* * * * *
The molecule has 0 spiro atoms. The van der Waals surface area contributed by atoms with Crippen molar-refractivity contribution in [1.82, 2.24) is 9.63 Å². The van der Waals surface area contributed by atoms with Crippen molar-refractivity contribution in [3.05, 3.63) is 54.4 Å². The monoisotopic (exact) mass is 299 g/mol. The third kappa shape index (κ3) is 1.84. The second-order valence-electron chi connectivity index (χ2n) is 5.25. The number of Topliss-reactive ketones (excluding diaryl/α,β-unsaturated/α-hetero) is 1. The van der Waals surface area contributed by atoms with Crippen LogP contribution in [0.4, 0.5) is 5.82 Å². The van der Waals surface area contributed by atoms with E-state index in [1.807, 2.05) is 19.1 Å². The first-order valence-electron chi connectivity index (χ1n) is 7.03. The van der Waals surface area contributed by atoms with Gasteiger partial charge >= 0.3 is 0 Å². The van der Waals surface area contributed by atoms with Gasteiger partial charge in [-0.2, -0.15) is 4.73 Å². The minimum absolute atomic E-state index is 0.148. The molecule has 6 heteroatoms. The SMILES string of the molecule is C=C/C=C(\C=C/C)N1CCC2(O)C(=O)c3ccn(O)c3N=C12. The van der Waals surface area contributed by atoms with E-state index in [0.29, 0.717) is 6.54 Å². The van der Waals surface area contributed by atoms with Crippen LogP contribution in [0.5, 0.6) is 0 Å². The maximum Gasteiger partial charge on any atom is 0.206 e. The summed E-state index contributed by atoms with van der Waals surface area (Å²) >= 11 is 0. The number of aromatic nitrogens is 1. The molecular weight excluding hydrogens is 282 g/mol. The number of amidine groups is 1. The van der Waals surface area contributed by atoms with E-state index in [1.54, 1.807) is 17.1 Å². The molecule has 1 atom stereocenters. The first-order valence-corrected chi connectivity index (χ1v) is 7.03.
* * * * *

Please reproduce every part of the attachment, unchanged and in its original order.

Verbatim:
The molecule has 0 spiro atoms. The van der Waals surface area contributed by atoms with Crippen molar-refractivity contribution in [1.82, 2.24) is 9.63 Å². The van der Waals surface area contributed by atoms with Crippen molar-refractivity contribution in [3.05, 3.63) is 54.4 Å². The monoisotopic (exact) mass is 299 g/mol. The third kappa shape index (κ3) is 1.84. The second-order valence-electron chi connectivity index (χ2n) is 5.25. The number of Topliss-reactive ketones (excluding diaryl/α,β-unsaturated/α-hetero) is 1. The van der Waals surface area contributed by atoms with Crippen LogP contribution in [0.4, 0.5) is 5.82 Å². The van der Waals surface area contributed by atoms with E-state index in [1.807, 2.05) is 19.1 Å². The first-order valence-electron chi connectivity index (χ1n) is 7.03. The van der Waals surface area contributed by atoms with Gasteiger partial charge >= 0.3 is 0 Å². The van der Waals surface area contributed by atoms with Gasteiger partial charge in [-0.2, -0.15) is 4.73 Å². The minimum absolute atomic E-state index is 0.148. The molecule has 6 heteroatoms. The SMILES string of the molecule is C=C/C=C(\C=C/C)N1CCC2(O)C(=O)c3ccn(O)c3N=C12. The van der Waals surface area contributed by atoms with E-state index in [0.29, 0.717) is 6.54 Å². The van der Waals surface area contributed by atoms with Crippen LogP contribution in [0.5, 0.6) is 0 Å². The maximum Gasteiger partial charge on any atom is 0.206 e. The summed E-state index contributed by atoms with van der Waals surface area (Å²) >= 11 is 0. The number of aromatic nitrogens is 1. The molecular weight excluding hydrogens is 282 g/mol. The number of amidine groups is 1. The van der Waals surface area contributed by atoms with E-state index in [1.54, 1.807) is 17.1 Å². The molecule has 1 atom stereocenters. The first-order valence-corrected chi connectivity index (χ1v) is 7.03.